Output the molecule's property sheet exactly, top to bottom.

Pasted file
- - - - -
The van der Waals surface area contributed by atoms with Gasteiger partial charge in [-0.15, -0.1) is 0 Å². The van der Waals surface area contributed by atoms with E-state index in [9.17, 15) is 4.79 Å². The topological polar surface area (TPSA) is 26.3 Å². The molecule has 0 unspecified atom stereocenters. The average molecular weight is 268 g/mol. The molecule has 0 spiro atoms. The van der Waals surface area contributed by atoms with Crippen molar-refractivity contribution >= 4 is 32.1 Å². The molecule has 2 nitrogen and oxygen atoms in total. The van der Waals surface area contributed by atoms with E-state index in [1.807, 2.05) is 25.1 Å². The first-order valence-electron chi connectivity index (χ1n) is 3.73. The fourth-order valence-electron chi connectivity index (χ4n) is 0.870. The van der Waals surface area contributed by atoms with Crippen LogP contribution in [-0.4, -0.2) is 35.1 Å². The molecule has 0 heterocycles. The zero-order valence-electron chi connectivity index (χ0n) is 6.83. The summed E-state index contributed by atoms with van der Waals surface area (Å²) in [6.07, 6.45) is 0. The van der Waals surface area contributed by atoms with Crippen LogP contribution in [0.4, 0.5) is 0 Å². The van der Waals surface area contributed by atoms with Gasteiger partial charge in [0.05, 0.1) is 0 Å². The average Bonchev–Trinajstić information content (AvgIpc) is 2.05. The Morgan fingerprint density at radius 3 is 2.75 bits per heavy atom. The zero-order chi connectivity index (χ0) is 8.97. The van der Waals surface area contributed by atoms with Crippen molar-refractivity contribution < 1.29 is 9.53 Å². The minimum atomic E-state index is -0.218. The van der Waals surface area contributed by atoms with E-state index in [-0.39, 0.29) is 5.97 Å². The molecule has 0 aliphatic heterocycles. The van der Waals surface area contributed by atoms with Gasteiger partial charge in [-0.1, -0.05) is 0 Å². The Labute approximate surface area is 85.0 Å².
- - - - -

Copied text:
The van der Waals surface area contributed by atoms with Gasteiger partial charge in [-0.15, -0.1) is 0 Å². The van der Waals surface area contributed by atoms with E-state index in [9.17, 15) is 4.79 Å². The topological polar surface area (TPSA) is 26.3 Å². The molecule has 0 unspecified atom stereocenters. The average molecular weight is 268 g/mol. The molecule has 0 spiro atoms. The van der Waals surface area contributed by atoms with Crippen molar-refractivity contribution >= 4 is 32.1 Å². The molecule has 2 nitrogen and oxygen atoms in total. The van der Waals surface area contributed by atoms with E-state index in [1.807, 2.05) is 25.1 Å². The first-order valence-electron chi connectivity index (χ1n) is 3.73. The fourth-order valence-electron chi connectivity index (χ4n) is 0.870. The van der Waals surface area contributed by atoms with Crippen LogP contribution in [-0.4, -0.2) is 35.1 Å². The molecule has 0 heterocycles. The zero-order valence-electron chi connectivity index (χ0n) is 6.83. The summed E-state index contributed by atoms with van der Waals surface area (Å²) in [6.07, 6.45) is 0. The van der Waals surface area contributed by atoms with Crippen LogP contribution in [0.4, 0.5) is 0 Å². The van der Waals surface area contributed by atoms with Gasteiger partial charge in [0.05, 0.1) is 0 Å². The average Bonchev–Trinajstić information content (AvgIpc) is 2.05. The Morgan fingerprint density at radius 3 is 2.75 bits per heavy atom. The zero-order chi connectivity index (χ0) is 8.97. The van der Waals surface area contributed by atoms with Crippen molar-refractivity contribution < 1.29 is 9.53 Å². The minimum atomic E-state index is -0.218. The van der Waals surface area contributed by atoms with E-state index in [-0.39, 0.29) is 5.97 Å². The molecule has 0 aliphatic heterocycles. The van der Waals surface area contributed by atoms with Gasteiger partial charge in [-0.1, -0.05) is 0 Å². The Labute approximate surface area is 85.0 Å².